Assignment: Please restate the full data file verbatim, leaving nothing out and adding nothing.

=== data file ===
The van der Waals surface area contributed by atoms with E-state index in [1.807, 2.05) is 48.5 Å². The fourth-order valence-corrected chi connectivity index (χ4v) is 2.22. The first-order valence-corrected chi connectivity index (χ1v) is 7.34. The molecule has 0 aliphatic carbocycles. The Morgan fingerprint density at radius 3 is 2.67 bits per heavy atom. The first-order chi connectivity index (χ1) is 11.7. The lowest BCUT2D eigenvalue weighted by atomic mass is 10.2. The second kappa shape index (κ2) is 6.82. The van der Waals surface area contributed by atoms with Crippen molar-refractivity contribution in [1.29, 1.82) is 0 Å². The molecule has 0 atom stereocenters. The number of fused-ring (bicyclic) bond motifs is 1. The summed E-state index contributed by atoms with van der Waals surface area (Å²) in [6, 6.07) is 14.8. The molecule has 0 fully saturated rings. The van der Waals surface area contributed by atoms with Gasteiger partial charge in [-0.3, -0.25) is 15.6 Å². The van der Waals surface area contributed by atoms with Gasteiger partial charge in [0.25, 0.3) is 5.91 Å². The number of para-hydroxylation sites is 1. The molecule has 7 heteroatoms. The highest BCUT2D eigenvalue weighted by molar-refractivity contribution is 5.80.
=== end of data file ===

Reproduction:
The van der Waals surface area contributed by atoms with E-state index in [1.807, 2.05) is 48.5 Å². The fourth-order valence-corrected chi connectivity index (χ4v) is 2.22. The first-order valence-corrected chi connectivity index (χ1v) is 7.34. The molecule has 0 aliphatic carbocycles. The Morgan fingerprint density at radius 3 is 2.67 bits per heavy atom. The first-order chi connectivity index (χ1) is 11.7. The lowest BCUT2D eigenvalue weighted by atomic mass is 10.2. The second kappa shape index (κ2) is 6.82. The van der Waals surface area contributed by atoms with Crippen molar-refractivity contribution in [1.29, 1.82) is 0 Å². The molecule has 0 atom stereocenters. The number of fused-ring (bicyclic) bond motifs is 1. The summed E-state index contributed by atoms with van der Waals surface area (Å²) in [6, 6.07) is 14.8. The molecule has 0 fully saturated rings. The van der Waals surface area contributed by atoms with Gasteiger partial charge in [-0.3, -0.25) is 15.6 Å². The van der Waals surface area contributed by atoms with Gasteiger partial charge in [0.25, 0.3) is 5.91 Å². The number of para-hydroxylation sites is 1. The molecule has 7 heteroatoms. The highest BCUT2D eigenvalue weighted by molar-refractivity contribution is 5.80.